I actually started my career working with newspapers and magazines, so I know how to put them together and how they work. I published my first magazine at the tender age of 17.


What’s the most exciting thing you’ve found in the newspapers?

I find something new and amazing pretty much every week. Finding stories about your own family is always an incredible personal experience. A few years ago, I spent most of Boxing Day running my mother through her family’s numerous appearances in front of the local beak.

Here’s a snippet about my granddad Sidney Tester from the Kent & Sussex Courier:


Article about Sidney Tester, who was fined for riding a bicycle without a front light

Kent & Sussex Courier – Friday 12 April 1935
Image © Local World Limited. Image created courtesy of THE BRITISH LIBRARY BOARD.
View the whole newspaper page


I’m always fascinated by how much you can find out about your local area as well. I’ve recently become a shareholder in Hastings Pier, so I have been researching the history of Hastings Pier and how it has evolved, as well as uncovering some of the acts that have played there over the years.


What’s the best thing about The British Newspaper Archive?

The thing I like most is the sheer diversity of the stories our customers unearth.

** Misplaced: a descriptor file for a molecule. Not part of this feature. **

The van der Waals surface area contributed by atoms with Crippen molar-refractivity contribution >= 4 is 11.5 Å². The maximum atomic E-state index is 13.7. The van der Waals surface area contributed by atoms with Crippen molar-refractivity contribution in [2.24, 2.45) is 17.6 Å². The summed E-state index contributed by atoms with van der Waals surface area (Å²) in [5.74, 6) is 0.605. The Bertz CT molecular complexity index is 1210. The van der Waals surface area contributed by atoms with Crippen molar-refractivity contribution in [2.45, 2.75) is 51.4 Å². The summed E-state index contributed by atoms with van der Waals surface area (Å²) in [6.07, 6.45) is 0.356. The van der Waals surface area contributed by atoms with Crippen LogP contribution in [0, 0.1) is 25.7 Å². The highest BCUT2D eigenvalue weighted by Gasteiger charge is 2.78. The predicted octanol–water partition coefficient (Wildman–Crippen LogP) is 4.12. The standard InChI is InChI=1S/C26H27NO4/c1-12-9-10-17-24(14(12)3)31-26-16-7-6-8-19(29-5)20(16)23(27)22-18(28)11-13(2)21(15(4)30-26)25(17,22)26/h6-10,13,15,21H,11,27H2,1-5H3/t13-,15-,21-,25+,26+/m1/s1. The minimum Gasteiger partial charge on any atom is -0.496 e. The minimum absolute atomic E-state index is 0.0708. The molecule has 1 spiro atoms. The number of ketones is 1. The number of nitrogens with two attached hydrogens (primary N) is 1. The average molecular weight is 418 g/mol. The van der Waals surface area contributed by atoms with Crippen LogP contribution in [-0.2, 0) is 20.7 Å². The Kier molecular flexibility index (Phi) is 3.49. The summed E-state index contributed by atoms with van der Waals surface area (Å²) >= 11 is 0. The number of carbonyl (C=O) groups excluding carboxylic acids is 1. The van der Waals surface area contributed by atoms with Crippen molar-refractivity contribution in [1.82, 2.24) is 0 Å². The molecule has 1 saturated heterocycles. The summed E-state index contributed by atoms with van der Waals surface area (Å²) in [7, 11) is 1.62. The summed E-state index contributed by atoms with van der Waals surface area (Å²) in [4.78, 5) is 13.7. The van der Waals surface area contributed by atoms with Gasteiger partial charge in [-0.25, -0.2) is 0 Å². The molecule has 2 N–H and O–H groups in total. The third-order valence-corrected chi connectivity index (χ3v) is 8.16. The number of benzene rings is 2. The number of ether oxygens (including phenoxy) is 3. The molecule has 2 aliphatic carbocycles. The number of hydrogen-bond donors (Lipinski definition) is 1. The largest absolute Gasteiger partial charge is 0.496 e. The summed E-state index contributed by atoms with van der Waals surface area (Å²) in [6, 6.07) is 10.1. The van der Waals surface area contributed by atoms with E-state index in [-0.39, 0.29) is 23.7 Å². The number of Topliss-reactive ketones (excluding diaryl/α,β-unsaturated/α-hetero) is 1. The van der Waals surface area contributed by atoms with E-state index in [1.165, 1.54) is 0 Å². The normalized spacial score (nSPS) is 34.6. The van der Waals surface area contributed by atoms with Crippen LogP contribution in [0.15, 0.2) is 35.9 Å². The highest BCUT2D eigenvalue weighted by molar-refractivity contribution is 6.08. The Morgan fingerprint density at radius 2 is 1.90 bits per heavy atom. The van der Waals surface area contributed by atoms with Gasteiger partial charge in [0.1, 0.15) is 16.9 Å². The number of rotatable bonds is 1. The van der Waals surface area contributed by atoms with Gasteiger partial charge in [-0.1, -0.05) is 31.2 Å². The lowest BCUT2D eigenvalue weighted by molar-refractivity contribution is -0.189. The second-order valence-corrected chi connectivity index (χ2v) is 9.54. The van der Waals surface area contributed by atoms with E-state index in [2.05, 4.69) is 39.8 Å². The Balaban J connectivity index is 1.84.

We’ve got schoolchildren researching Mozart, formerly abandoned babies researching the story of their discovery and academics from a host of disciplines researching everything from the development of urban sewage systems to the evolution of fashion design.

There are genealogists with incredible family stories and people researching football history for today’s matchday programmes, symphony orchestra regional touring schedules, the development of historic gardens, extinct sheep breeds and even Victorian attitudes to sex.

Every paper we digitise can mean a thousand different things to people with a thousand different interests and you never cease to amaze me with your discoveries.


What’s your favourite period of history, historical event or historical figure?

I’m fascinated by periods of change, which is perhaps why I love working in the internet industry. I’m intrigued by the Late Medieval Period and Early Renaissance when the printing press completely changed the world and specifically European culture.

In terms of historical figures, I’d have to go for Peter the Great. He was a true Renaissance man who made Russia more Western-facing, as well as being a pretty handy boat builder. But If I could live through one period again, I’d be born in 1800 in London.

I’d get the Georgians, the best of the Victorian period and experience the white heat of the Industrial Revolution as transport, manufacturing and industry changed the world once again. I’d also get to see London without high-rises, with St Paul’s dominating from all angles.